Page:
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Boy's Manual of Seamanship and Gunnery

Life Buoys and Their Use

There are two descriptions of life buoys supplied to Her Majesty's ships.

Kisbie's Life -buoy

Is a small circular buoy, fitted with beckets round it, to hang on by when there is more than one person floating by it.

These buoys are distributed round the upper deck of a ship, hung in conspicuous places, ready for use at the shortest notice.

At the alarm being given of a man overboard, one of these buoys is immediately thrown to his relief.

Care should be taken not to throw it at random, or in a wild way, merely for the sake of pitching it overboard, without any regard to the position of the man in the water.

First ascertain where the man is, and then throw it as near him as possible. If he has fallen from forward, by running aft you will, in all probability, be able to throw it in advance of the man in the water, and be the means of saving him.

The best position for one man to keep himself afloat by a Kisbie's life buoy, is to slip it over his head, and rest his arms over it on either side : in this position, by keeping himself perfectly steady, he will float for any length of time, until a boat can be sent to pick him, up.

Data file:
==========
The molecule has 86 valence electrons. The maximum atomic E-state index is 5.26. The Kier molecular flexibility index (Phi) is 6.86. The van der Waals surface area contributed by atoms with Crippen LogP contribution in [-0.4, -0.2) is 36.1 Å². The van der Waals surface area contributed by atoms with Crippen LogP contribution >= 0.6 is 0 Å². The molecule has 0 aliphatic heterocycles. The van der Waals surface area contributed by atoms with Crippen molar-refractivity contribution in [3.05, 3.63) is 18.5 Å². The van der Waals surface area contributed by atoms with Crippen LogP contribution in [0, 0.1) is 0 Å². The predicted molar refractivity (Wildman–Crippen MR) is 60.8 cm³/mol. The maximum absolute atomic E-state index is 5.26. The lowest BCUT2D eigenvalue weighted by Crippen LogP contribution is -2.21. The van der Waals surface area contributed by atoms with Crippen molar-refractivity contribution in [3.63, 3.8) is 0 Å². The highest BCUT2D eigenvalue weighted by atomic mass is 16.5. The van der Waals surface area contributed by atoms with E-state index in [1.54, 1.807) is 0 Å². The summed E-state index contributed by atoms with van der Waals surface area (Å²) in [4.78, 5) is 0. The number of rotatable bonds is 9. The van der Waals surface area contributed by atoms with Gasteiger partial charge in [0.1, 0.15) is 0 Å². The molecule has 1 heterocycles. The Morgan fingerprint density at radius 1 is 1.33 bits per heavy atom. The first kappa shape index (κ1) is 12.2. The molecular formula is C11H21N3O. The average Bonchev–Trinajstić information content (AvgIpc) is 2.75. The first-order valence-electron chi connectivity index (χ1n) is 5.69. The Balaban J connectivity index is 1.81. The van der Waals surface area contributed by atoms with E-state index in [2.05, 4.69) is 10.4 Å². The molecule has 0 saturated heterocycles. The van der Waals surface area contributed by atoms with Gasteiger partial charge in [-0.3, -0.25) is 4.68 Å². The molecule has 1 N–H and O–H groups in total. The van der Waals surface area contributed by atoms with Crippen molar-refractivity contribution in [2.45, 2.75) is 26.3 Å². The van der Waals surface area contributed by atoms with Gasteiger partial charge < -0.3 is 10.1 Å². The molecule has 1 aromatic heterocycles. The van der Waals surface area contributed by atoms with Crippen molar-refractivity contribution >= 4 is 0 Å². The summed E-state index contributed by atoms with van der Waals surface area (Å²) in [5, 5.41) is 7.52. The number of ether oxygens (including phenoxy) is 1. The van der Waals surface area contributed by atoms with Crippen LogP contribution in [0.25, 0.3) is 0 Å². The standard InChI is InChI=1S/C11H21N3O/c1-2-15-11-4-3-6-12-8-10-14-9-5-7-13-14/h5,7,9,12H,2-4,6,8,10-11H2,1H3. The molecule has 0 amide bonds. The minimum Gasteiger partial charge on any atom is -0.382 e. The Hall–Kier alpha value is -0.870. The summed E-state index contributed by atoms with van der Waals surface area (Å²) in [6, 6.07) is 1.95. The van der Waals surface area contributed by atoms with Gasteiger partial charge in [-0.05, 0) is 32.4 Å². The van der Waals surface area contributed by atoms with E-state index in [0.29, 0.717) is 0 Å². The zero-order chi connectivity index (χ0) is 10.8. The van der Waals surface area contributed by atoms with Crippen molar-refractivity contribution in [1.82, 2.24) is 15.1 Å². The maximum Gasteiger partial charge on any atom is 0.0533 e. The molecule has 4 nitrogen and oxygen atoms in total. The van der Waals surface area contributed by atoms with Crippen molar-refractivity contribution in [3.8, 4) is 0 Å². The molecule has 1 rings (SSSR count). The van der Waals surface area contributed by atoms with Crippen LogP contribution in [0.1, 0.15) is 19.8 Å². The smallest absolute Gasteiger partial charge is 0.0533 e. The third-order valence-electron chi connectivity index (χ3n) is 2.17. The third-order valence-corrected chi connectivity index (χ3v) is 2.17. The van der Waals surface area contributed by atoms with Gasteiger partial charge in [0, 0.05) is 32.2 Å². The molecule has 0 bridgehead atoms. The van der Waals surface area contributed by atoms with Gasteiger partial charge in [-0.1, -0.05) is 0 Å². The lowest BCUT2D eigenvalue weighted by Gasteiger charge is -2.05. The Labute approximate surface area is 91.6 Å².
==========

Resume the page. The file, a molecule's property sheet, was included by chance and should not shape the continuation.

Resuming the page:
The Service Life Buoy

Is floated by two large copper balls, and is supposed to be capable of keeping four men afloat.

It is attached to a ship's stern by means of a slip, which is disconnected by pulling a trigger, when the buoy is immediately freed, and falls into the water, clear.

At night, the same trigger fires a friction tube, which ignites a fuse that exhibits a blue light, and burns from fifteen to twenty minutes, thus marking the position of the buoy.

The buoy is primed every night at sunset, the tube being removed again at sunrise.

Great coolness and caution is required to float on this buoy. As soon as you get hold of the buoy, place your feet on the balancing plate, grasping the buoy above the balls with your left hand, and the up and down rod above again with your right hand, to keep it from striking you on your head by the quick motion the sea invariably gives one of these buoys.

In this position you will float with your head well out of the water.

Some men get frightened, and endeavour to raise themselves higher up the buoy, which is certain to overbalance it, and throw them headlong into the water again.

A sentry is constantly stationed by this buoy at sea.

 

 

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